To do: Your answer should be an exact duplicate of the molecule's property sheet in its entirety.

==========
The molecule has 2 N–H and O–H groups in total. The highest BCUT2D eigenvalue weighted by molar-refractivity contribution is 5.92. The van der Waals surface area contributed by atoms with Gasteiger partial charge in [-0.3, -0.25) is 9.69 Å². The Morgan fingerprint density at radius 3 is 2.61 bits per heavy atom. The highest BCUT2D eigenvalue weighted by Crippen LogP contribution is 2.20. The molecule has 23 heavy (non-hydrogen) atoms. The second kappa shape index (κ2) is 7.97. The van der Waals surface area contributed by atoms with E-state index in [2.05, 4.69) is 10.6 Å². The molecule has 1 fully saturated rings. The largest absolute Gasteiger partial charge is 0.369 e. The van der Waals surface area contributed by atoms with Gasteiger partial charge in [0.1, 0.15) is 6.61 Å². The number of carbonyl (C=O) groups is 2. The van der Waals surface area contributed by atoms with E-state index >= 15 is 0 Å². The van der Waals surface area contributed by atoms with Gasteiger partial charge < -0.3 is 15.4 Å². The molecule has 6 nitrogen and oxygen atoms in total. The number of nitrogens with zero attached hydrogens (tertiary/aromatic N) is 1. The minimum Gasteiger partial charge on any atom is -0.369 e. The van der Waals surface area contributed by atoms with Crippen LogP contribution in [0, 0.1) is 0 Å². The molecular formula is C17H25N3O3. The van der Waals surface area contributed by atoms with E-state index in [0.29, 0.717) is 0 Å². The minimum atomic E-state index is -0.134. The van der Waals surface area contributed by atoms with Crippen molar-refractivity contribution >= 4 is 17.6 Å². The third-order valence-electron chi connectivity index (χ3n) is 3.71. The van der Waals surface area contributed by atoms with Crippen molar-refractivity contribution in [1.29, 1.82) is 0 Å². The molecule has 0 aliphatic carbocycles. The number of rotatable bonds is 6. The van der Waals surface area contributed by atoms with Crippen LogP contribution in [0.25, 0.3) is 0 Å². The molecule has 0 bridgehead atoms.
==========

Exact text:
The molecule has 2 N–H and O–H groups in total. The highest BCUT2D eigenvalue weighted by molar-refractivity contribution is 5.92. The van der Waals surface area contributed by atoms with Gasteiger partial charge in [-0.3, -0.25) is 9.69 Å². The Morgan fingerprint density at radius 3 is 2.61 bits per heavy atom. The highest BCUT2D eigenvalue weighted by Crippen LogP contribution is 2.20. The molecule has 23 heavy (non-hydrogen) atoms. The second kappa shape index (κ2) is 7.97. The van der Waals surface area contributed by atoms with E-state index in [2.05, 4.69) is 10.6 Å². The molecule has 1 fully saturated rings. The largest absolute Gasteiger partial charge is 0.369 e. The van der Waals surface area contributed by atoms with Gasteiger partial charge in [0.1, 0.15) is 6.61 Å². The number of carbonyl (C=O) groups is 2. The van der Waals surface area contributed by atoms with E-state index >= 15 is 0 Å². The van der Waals surface area contributed by atoms with Gasteiger partial charge < -0.3 is 15.4 Å². The molecule has 6 nitrogen and oxygen atoms in total. The number of nitrogens with zero attached hydrogens (tertiary/aromatic N) is 1. The minimum Gasteiger partial charge on any atom is -0.369 e. The van der Waals surface area contributed by atoms with Crippen LogP contribution in [0, 0.1) is 0 Å². The molecular formula is C17H25N3O3. The van der Waals surface area contributed by atoms with E-state index in [0.29, 0.717) is 0 Å². The minimum atomic E-state index is -0.134. The van der Waals surface area contributed by atoms with Crippen molar-refractivity contribution >= 4 is 17.6 Å². The third-order valence-electron chi connectivity index (χ3n) is 3.71. The van der Waals surface area contributed by atoms with Crippen molar-refractivity contribution in [1.29, 1.82) is 0 Å². The molecule has 0 aliphatic carbocycles. The number of rotatable bonds is 6. The van der Waals surface area contributed by atoms with Crippen LogP contribution in [0.25, 0.3) is 0 Å². The molecule has 0 bridgehead atoms.